A school counselor position, class sizes and the amount of the district’s tax levy increase were on the minds of those attending the Niskayuna school board meeting Tuesday night, at which the district’s budget public hearing was held.
District Superintendent Susan Kay Salvaggio and Assistant Superintendent for Business Matthew Bourgeois went over the budget, what was kept in and what would have to be done should voters not give the required 60 percent approval at the May 21 vote.
The majority of the public speakers Tuesday night, many of them students themselves, focused on the counselors for the middle school, worried that proposed changes would reduce the amount of time counselors could devote to student needs.
Among those speaking were Anne Skrebutenas and her daughter Lucy, an eighth-grader.
Lucy spoke to the board about times when the school counselors have been helpful to her. Her mother spoke about how thankful she was that the counselors could help.
“I credit the counseling program in this district,” Skrebutenas told the board. “I never in a million years thought we were a family who would ever utilize these services, and they became critical.”
The mother told the board that she feared those services wouldn’t be fully available to others if the reductions went through.
District officials said later that the plan is to reduce one full counselor position across grades six to 12, with half of that position lost at Van Antwerp Middle School and half at the high school.
The public comments came after Salvaggio and Bourgeois outlined the budget and its expected impact on district taxes and programs.
Niskayuna is proposing to voters a $76.3 million spending plan, a dollar figure Salvaggio and Bourgeois noted is less than even the 2010-11 spending plan from three years earlier.
The 2013-14 spending plan calls for a 5.76 percent increase in the tax levy, with an estimated tax bill increase of $276 for a Niskayuna home assessed at $250,000.
The tax levy increase exceeds the district’s 4.66 percent cap, meaning approval by a 60 percent supermajority of voters will be needed to enact the spending plan.
If voters approve the plan May 21, it will be put into effect. If they reject it, officials said they would likely cut it down to the tax cap limit, meaning that $559,000 would have to be eliminated and the budget put to voters again. Rejection then would mean that nearly $3 million would have to be cut under a contingency plan.
As the budget stands, all eight schools remain open, kindergarten remains full-day and class sizes on average will remain the same as the current year and within district guidelines.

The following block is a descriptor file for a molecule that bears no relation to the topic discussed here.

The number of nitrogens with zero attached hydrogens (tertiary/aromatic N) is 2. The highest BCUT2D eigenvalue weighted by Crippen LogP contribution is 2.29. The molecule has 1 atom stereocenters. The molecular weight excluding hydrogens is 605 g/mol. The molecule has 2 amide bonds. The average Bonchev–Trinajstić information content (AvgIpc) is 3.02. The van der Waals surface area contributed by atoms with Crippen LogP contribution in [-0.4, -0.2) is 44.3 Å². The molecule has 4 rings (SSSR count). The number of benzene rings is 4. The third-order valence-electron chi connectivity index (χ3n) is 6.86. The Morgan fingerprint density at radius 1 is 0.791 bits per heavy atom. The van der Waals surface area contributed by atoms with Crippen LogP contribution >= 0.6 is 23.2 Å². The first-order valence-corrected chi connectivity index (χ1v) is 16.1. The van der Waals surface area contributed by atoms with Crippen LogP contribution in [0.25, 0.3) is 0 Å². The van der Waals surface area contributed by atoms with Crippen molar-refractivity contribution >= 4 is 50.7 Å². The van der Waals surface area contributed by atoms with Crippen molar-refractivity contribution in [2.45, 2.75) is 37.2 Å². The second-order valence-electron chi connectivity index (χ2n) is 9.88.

Bourgeois also outlined about $2.5 million in spending reductions he said the district was able to find.
“We tried as best we could to stay out of the classroom whenever possible,” he said.
The equivalent of eight full-time support staff positions would be cut and just fewer than than 14 teaching positions. Actual layoffs are expected to be fewer due to retirements and resignations, officials have said.
Regarding the counselors, district officials said later that Van Antwerp would have one and a half, Iroquois would have two and the high school would have five and a half positions. The new numbers would mean a 270-1 student-to-counselor ratio at Van Antwerp; 294-1 at Iroquois; and 247-1 at the high school.
Also, a newly hired K-12 social worker would be stationed at Van Antwerp. Two social workers are retiring, and only one is being replaced.
For district parent Kathy Carey, it was class size that was on her mind Tuesday night. She asked the board to add a new section to Hillside. She fears there will be larger class sizes there, especially in comparison with other elementary schools in the district.
Carey said she doesn’t believe the district should wait for firmer enrollment numbers before acting.
“The fact that the numbers are fluid does not explain or address the problem that Hillside is clearly at a disadvantage,” she told the board.
For district resident Carol Wall, the issue was simply with the district’s numbers and the district’s attempt to get approval for a budget that exceeds the tax cap.
Wall said this year will be the first time she will vote against the budget’s passage, saying it sets a bad example for children.
“What kind of role model is that?” Wall asked. “Really, what are we teaching our children about social and fiscal responsibility when we choose to live beyond our means?”
District officials have cited loss of state aid, increasing pension costs and reduced availability of fiscal reserves as contributing to the budget figures.
District officials have planed a host of public budget presentations, including one tonight at 6:30 at Rosendale Elementary School; 7 p.m. Monday at the high school; 6 p.m. Tuesday at Town Hall; and 7 p.m. Tuesday at Craig Elementary School.
Presentations are also scheduled for 7 p.m. May 15 at both Iroquois and Van Antwerp and 1:30 p.m. May 17 at the town library.
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